How Clear is Your Crystal Ball?

Given that the U.S. stock market has surpassed historical highs, news headlines are riddled with experts claiming stocks may be on the verge of a major correction. While these seemingly confident forecasts may grab our attention, they are nothing more than educated guesses. Matthew Boesler drives this point home with recent Business Insider column titled, “THE IDIOT-MAKER RALLY: Check out all of the gurus made to look like fools by this market.” It chronicles 36 separate doomsday calls by high-profile “experts” from March 2009 through the recent new market high.

Unfortunately, these erroneous forecasts are not limited to media sound bites; they also are delivered in the form of professional, paid advice. In early February, strategists at a global investment bank were becoming alarmed at political events in Europe, the sequestration “crisis” in the U.S. Congress, and what they saw as an unseemly rush into equities. The word went out to their clients to consider exiting stocks for the next one to six months.

A month later, however, the bank strategists1 decided to reverse course. The problems in Europe, they now discerned, were not systemic, and the likelihood was that the Fed’s commitment to keep interest rates low would support investor sentiment globally. As a result, the experts told clients to cautiously re-enter the market over a number of months.

That’s a shame for those clients because, at the time of writing, the S&P 500 is up 9.9%, with major international stock indices also enjoying positive returns so far this year. The investment bank was not alone in changing its view.

In December 2011, Richard Russell, author of the investment newsletter, Dow Theory Letters, instructed his clients in unequivocal terms to “get out of stocks.”

“I believe we’re going to see a brutal stock market that will shock the Fed and the bulls and the public—and all who insist on remaining in this bear market,” he said.2

But 15 months later, Russell has changed his tune, telling his clients to buy stocks after a rally that has taken the broad U.S. market to more than double the levels prevailing at its bottom in March 2009.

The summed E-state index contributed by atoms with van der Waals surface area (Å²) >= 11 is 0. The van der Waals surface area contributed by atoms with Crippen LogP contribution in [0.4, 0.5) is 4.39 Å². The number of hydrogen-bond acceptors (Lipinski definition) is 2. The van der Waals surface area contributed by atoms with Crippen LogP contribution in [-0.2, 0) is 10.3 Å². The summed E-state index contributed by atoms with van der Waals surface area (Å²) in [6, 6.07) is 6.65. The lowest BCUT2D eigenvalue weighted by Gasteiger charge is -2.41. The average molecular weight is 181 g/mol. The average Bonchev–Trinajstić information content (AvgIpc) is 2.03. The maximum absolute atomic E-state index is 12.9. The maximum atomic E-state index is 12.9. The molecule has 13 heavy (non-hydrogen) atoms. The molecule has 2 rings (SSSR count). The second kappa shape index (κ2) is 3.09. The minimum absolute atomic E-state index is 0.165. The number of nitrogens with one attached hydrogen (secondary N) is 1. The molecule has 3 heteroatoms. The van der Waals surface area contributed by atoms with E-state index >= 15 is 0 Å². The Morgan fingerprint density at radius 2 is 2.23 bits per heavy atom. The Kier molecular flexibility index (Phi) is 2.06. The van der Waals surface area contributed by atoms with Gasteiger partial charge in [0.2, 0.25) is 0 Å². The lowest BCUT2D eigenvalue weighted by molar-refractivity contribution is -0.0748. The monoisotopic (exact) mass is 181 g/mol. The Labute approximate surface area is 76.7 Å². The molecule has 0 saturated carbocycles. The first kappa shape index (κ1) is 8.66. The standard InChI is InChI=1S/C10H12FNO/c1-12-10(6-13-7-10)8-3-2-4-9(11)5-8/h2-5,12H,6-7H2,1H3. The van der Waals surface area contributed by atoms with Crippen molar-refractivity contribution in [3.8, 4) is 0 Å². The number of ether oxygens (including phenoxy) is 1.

“Yes, I know that this market is uncorrected during its long rise from the 2009 low, and I know that there are risks in buying an uncorrected advance that is becoming uncomfortably long in the tooth, but my suggestion is that my subscribers should take a chance (after all, Columbus took a chance),” Russell said in March 2013.3

And, this sort of commentary isn’t just happening in the U.S.

In December 2011, one of Australia’s most recognized market gurus, writer Alan Kohler, issued an ominous warning to his subscribers:

“The conditions are in place for a panic sell-off,” he said. “It is not certain that it will happen…but the risk is now such that you must take action. I will be significantly reducing my already reduced exposure to equities, possibly to zero.” 4

Explaining his mistake later, Kohler said he had not foreseen the extent to which central banks would continue to pump cheap money into the financial system. That’s all very well. But the fact is anyone who followed his advice and went to term deposits missed a rally in the Australian market of more than 20%.

Don’t Be Fooled

By constantly running stories focused on the short-term fluctuations of the market, the media creates the illusion that one must constantly adjust their investments in order to stay afloat. What the media doesn’t tell you is that they are simply attempting to capitalize on the natural human emotions of fear and greed to capture eyes and ears.

For investors, the lesson is that the closer you are to media and market noise, the harder it is to see the bigger picture. Don’t allow a market soothsayer to derail your financial future!

A better approach is to build a diversified portfolio of assets tailored to your needs and risk appetite. Disciplined rebalancing based on rules, not emotion, will help ensure that the short-term focus of the media does not undermine one’s financial goals.

Truepoint Wealth Counsel is a fee-only Registered Investment Adviser (RIA). Registration as an adviser does not connote a specific level of skill or training. More detail, including forms ADV Part 2A & Form CRS filed with the SEC, can be found at Neither the information, nor any opinion expressed, is to be construed as personalized investment, tax or legal advice. The accuracy and completeness of information presented from third-party sources cannot be guaranteed.

We’d love to get to know more about you and
share with you how we can best help you.